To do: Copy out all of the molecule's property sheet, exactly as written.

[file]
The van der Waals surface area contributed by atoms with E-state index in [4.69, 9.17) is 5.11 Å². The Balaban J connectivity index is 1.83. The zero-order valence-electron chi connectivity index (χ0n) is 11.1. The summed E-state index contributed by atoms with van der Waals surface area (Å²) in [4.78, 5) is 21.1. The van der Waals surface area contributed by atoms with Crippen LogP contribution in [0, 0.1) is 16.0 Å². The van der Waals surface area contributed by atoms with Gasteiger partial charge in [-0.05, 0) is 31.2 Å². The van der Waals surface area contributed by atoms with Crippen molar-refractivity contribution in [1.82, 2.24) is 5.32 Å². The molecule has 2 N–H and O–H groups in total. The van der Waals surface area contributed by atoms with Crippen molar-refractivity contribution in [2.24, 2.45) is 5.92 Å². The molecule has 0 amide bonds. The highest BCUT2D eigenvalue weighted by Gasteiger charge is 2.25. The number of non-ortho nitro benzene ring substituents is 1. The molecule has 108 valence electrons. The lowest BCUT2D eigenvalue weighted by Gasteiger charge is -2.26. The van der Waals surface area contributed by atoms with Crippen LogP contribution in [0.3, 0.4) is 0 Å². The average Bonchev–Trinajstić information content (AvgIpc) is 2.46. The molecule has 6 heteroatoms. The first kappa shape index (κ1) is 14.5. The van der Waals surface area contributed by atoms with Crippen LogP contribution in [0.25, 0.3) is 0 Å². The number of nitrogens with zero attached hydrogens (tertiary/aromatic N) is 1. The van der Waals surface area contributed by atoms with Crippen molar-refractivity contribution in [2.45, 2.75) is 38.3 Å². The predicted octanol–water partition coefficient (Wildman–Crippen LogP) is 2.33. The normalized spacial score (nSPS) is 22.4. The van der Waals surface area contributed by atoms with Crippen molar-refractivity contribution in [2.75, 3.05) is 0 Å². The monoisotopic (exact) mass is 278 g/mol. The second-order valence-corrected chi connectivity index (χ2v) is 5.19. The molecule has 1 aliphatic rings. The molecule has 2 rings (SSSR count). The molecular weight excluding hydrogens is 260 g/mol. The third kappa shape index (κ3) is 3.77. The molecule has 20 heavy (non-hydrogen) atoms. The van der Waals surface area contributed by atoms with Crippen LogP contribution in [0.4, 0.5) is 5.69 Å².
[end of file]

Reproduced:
The van der Waals surface area contributed by atoms with E-state index in [4.69, 9.17) is 5.11 Å². The Balaban J connectivity index is 1.83. The zero-order valence-electron chi connectivity index (χ0n) is 11.1. The summed E-state index contributed by atoms with van der Waals surface area (Å²) in [4.78, 5) is 21.1. The van der Waals surface area contributed by atoms with Crippen LogP contribution in [0, 0.1) is 16.0 Å². The van der Waals surface area contributed by atoms with Gasteiger partial charge in [-0.05, 0) is 31.2 Å². The van der Waals surface area contributed by atoms with Crippen molar-refractivity contribution in [1.82, 2.24) is 5.32 Å². The molecule has 2 N–H and O–H groups in total. The van der Waals surface area contributed by atoms with Crippen molar-refractivity contribution in [2.24, 2.45) is 5.92 Å². The molecule has 0 amide bonds. The highest BCUT2D eigenvalue weighted by Gasteiger charge is 2.25. The number of non-ortho nitro benzene ring substituents is 1. The molecule has 108 valence electrons. The lowest BCUT2D eigenvalue weighted by Gasteiger charge is -2.26. The van der Waals surface area contributed by atoms with Crippen LogP contribution in [0.3, 0.4) is 0 Å². The average Bonchev–Trinajstić information content (AvgIpc) is 2.46. The molecule has 6 heteroatoms. The first kappa shape index (κ1) is 14.5. The van der Waals surface area contributed by atoms with Crippen LogP contribution in [0.25, 0.3) is 0 Å². The number of nitrogens with zero attached hydrogens (tertiary/aromatic N) is 1. The van der Waals surface area contributed by atoms with Crippen molar-refractivity contribution in [2.45, 2.75) is 38.3 Å². The predicted octanol–water partition coefficient (Wildman–Crippen LogP) is 2.33. The normalized spacial score (nSPS) is 22.4. The van der Waals surface area contributed by atoms with Crippen molar-refractivity contribution in [2.75, 3.05) is 0 Å². The monoisotopic (exact) mass is 278 g/mol. The second-order valence-corrected chi connectivity index (χ2v) is 5.19. The molecule has 1 aliphatic rings. The molecule has 2 rings (SSSR count). The molecular weight excluding hydrogens is 260 g/mol. The third kappa shape index (κ3) is 3.77. The molecule has 20 heavy (non-hydrogen) atoms. The van der Waals surface area contributed by atoms with Crippen LogP contribution in [0.4, 0.5) is 5.69 Å².